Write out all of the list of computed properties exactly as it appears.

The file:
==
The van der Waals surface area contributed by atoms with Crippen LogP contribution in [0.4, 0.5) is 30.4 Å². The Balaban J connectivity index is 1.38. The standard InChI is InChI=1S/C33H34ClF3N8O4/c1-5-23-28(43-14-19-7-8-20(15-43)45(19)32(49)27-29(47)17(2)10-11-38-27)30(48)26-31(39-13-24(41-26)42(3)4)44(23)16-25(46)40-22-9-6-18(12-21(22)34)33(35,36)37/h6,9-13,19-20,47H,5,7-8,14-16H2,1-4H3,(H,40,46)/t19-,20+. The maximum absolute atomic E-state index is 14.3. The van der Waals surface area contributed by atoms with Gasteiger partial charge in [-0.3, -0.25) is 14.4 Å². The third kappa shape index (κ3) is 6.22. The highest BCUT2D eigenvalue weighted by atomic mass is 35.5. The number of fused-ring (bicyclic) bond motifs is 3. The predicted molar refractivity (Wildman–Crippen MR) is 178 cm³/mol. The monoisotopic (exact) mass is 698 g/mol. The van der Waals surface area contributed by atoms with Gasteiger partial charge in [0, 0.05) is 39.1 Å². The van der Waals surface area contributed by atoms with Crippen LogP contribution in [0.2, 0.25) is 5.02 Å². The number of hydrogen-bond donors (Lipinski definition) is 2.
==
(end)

The van der Waals surface area contributed by atoms with Crippen LogP contribution in [0.4, 0.5) is 30.4 Å². The Balaban J connectivity index is 1.38. The standard InChI is InChI=1S/C33H34ClF3N8O4/c1-5-23-28(43-14-19-7-8-20(15-43)45(19)32(49)27-29(47)17(2)10-11-38-27)30(48)26-31(39-13-24(41-26)42(3)4)44(23)16-25(46)40-22-9-6-18(12-21(22)34)33(35,36)37/h6,9-13,19-20,47H,5,7-8,14-16H2,1-4H3,(H,40,46)/t19-,20+. The maximum absolute atomic E-state index is 14.3. The van der Waals surface area contributed by atoms with Gasteiger partial charge in [-0.3, -0.25) is 14.4 Å². The third kappa shape index (κ3) is 6.22. The highest BCUT2D eigenvalue weighted by atomic mass is 35.5. The number of fused-ring (bicyclic) bond motifs is 3. The predicted molar refractivity (Wildman–Crippen MR) is 178 cm³/mol. The monoisotopic (exact) mass is 698 g/mol. The van der Waals surface area contributed by atoms with Gasteiger partial charge in [0, 0.05) is 39.1 Å². The van der Waals surface area contributed by atoms with Crippen LogP contribution in [0.2, 0.25) is 5.02 Å². The number of hydrogen-bond donors (Lipinski definition) is 2.